Regional Reviews: San Diego
Playwright Lindsey Ferrentino uses the family-gathering tradition to do some cultural stock-taking in her new play, The Year to Come. La Jolla Playhouse is presenting the play's world premiere production through December 30.
As fans of the Sondheim musical Merrily We Roll Along know, telling a story backwards has advantages and disadvantages. The Year to Come exhibits both in its storytelling.
The family in question is originally from Brooklyn, but parents Estelle (Jane Kaczmarek) and Frank (Jonathan Nichols) have retired to central Florida. They are joined by Estelle's sister Pam (Marcia DeBonis), her husband Joe (Ray Anthony Thomas), son Jim (Adam Chanler-Berat) and his husband, Sinan (Pomme Koch). The New Year celebrations begin in 2018 and work their way backwards to the beginning of the new century.
Florida life centers around the pool, and this family spends much of its time there, despite such distractions as a sliding glass door that must be kept closed to keep the house air conditioned and condors that hover overhead, especially when food is present. Christopher Acebo provides the scenic designincluding a real pool, Dede Ayite the costume design, Lap Chi Chu the lighting design, and Brandon Wolcott the sound design.
Mostly, the family tells stories, and those stories are often rooted in the cultural currency of the day. Many of the stories have been retold over the years. In some cases, the family knows them to be not quite true, but they are tolerated as important to the telleror, to the family. There is one story about beef, for example, that some family members find hilarious and others do not. (For the record, the punchline to the beef story is told at the play's end, and the audience may have the same reaction as the family.)
Working backwards allows the audience to see how the family got to where it was in 2018, and sometimes the stories reflect cultural changes, such as how Jim came out to his family and how the family adapted to his relationship with Sinan. There can be irony observed, such as family members agreeing that George W. Bush was the "worst president ever," after knowing that some in the family were Trump supporters in 2016. There can instances where family members will say, "That'll never happen," when the audience knows that it did happen. There are too many of these for my tasteI think that generally they reflect lazy attempts at humor.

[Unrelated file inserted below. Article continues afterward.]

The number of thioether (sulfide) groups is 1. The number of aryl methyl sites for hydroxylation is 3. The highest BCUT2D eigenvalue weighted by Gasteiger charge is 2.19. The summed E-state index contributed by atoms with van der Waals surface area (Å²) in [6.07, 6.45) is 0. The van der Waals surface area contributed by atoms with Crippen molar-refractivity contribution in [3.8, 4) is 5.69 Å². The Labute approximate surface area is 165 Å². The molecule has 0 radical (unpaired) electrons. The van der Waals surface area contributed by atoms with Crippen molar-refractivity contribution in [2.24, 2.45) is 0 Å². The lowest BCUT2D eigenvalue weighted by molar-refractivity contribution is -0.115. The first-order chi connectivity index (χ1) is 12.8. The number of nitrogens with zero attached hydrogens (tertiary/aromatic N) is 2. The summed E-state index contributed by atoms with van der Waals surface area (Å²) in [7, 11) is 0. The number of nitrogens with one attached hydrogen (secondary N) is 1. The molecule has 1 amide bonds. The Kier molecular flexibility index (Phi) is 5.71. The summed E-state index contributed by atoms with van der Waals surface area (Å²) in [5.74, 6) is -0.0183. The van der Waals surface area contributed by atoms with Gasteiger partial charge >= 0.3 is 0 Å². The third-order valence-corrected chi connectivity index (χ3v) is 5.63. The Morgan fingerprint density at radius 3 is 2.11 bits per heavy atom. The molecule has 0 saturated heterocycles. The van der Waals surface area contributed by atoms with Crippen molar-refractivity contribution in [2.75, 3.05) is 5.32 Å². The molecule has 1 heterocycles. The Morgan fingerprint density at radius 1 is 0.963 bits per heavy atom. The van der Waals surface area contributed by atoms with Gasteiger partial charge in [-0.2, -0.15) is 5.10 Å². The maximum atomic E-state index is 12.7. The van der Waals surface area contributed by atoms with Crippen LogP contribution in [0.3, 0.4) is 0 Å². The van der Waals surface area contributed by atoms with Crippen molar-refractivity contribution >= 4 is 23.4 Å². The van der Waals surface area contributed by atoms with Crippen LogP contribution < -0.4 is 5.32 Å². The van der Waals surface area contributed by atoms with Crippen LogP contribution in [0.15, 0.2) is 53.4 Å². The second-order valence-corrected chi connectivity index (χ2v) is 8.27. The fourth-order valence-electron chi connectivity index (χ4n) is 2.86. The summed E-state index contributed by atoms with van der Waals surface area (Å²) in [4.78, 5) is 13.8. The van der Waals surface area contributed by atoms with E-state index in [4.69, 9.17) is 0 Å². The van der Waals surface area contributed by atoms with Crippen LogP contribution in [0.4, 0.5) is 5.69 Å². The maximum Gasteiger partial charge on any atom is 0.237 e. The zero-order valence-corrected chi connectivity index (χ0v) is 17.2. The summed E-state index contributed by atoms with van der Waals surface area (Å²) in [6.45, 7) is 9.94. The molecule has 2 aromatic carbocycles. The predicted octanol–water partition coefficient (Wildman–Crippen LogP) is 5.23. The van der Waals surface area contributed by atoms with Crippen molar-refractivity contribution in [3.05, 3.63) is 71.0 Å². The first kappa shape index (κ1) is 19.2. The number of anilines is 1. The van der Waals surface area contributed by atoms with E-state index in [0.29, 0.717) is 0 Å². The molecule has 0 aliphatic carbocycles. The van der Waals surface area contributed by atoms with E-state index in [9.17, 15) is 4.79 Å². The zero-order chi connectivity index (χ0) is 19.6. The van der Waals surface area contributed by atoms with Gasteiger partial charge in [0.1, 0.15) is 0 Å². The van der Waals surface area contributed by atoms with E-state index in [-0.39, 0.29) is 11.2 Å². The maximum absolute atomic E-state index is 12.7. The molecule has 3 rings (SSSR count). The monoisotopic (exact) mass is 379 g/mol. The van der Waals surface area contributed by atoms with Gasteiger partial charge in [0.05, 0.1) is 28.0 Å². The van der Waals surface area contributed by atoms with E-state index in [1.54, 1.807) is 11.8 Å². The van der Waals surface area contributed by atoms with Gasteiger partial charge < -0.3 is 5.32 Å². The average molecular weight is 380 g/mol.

Then there is Frank's story about 9/11. An active firefighter at the time, Frank's story is about how he rushed to the north tower as a first responder. He tells it more than once most of the times the family gathers, and it is clear that his heroics are important to him. But it is also clear that the story is not entirely true and the play is at its best in revealing how the false parts came into being.
Director Anne Kauffman has nicely cast the production, and she manages the backward passage of time well, both visually and in terms of changes in acting styles as the characters regress in age. She has melded the cast into an effective ensemble, and interest in watching the performances can compensate for humor that falls flat or stories that go on too long. Mr. Chanler-Berat is nominally the lead, and his character's reverse arc is the most developed. Each of the performers contributes to the feeling that this diverse family loves and values each other despite annoying and disagreeing with each other.
The Year to Come is most affecting when it isn't trying to be funny and when it traverses cultural changes lightly. If you go expecting an uproarious comedy, you will be disappointed. If you go expecting to get to know an interesting family, you may well be pleased.
The Year to Come, through December 30, 2018, at the Mandell Weiss Theatre, La Jolla Playhouse, 2910 La Jolla Village Drive, La Jolla CA. Performances are Tuesday/Wednesday at 7:30pm; Thursday/Friday/Saturday at 8pm; Sunday at 7pm; Saturday/Sunday at 2pm. Tickets are available by calling 858-550-1010 or by visiting lajollaplayhouse.org.
Additional cast members are Jenna Dioguardi and Peter Van Wagner.